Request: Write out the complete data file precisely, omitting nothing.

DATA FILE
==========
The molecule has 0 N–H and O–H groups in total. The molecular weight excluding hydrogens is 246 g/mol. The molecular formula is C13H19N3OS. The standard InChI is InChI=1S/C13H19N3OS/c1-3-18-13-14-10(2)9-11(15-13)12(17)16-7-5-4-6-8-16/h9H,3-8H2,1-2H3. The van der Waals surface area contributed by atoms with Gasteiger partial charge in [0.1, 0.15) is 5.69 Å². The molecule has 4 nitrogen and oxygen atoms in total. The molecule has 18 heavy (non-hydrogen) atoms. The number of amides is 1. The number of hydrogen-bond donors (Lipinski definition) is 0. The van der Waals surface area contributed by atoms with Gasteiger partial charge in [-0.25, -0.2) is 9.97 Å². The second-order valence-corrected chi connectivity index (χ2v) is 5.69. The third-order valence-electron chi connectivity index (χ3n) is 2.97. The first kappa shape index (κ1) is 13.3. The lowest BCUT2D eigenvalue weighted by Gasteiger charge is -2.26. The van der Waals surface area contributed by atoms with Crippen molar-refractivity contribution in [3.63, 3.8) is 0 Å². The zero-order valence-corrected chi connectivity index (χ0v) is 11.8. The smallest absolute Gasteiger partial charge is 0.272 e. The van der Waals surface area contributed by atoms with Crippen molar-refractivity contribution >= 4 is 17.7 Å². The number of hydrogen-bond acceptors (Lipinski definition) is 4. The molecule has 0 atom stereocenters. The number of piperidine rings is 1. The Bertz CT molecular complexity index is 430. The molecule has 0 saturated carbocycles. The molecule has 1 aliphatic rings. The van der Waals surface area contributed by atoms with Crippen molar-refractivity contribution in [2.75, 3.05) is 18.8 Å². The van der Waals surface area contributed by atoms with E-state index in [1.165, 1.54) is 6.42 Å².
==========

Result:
The molecule has 0 N–H and O–H groups in total. The molecular weight excluding hydrogens is 246 g/mol. The molecular formula is C13H19N3OS. The standard InChI is InChI=1S/C13H19N3OS/c1-3-18-13-14-10(2)9-11(15-13)12(17)16-7-5-4-6-8-16/h9H,3-8H2,1-2H3. The van der Waals surface area contributed by atoms with Gasteiger partial charge in [0.1, 0.15) is 5.69 Å². The molecule has 4 nitrogen and oxygen atoms in total. The molecule has 18 heavy (non-hydrogen) atoms. The number of amides is 1. The number of hydrogen-bond donors (Lipinski definition) is 0. The van der Waals surface area contributed by atoms with Gasteiger partial charge in [-0.25, -0.2) is 9.97 Å². The second-order valence-corrected chi connectivity index (χ2v) is 5.69. The third-order valence-electron chi connectivity index (χ3n) is 2.97. The first kappa shape index (κ1) is 13.3. The lowest BCUT2D eigenvalue weighted by Gasteiger charge is -2.26. The van der Waals surface area contributed by atoms with Crippen molar-refractivity contribution in [3.63, 3.8) is 0 Å². The zero-order valence-corrected chi connectivity index (χ0v) is 11.8. The smallest absolute Gasteiger partial charge is 0.272 e. The van der Waals surface area contributed by atoms with Crippen molar-refractivity contribution >= 4 is 17.7 Å². The number of hydrogen-bond acceptors (Lipinski definition) is 4. The molecule has 0 atom stereocenters. The number of piperidine rings is 1. The Bertz CT molecular complexity index is 430. The molecule has 0 saturated carbocycles. The molecule has 1 aliphatic rings. The van der Waals surface area contributed by atoms with Crippen molar-refractivity contribution in [2.75, 3.05) is 18.8 Å². The van der Waals surface area contributed by atoms with E-state index in [1.165, 1.54) is 6.42 Å².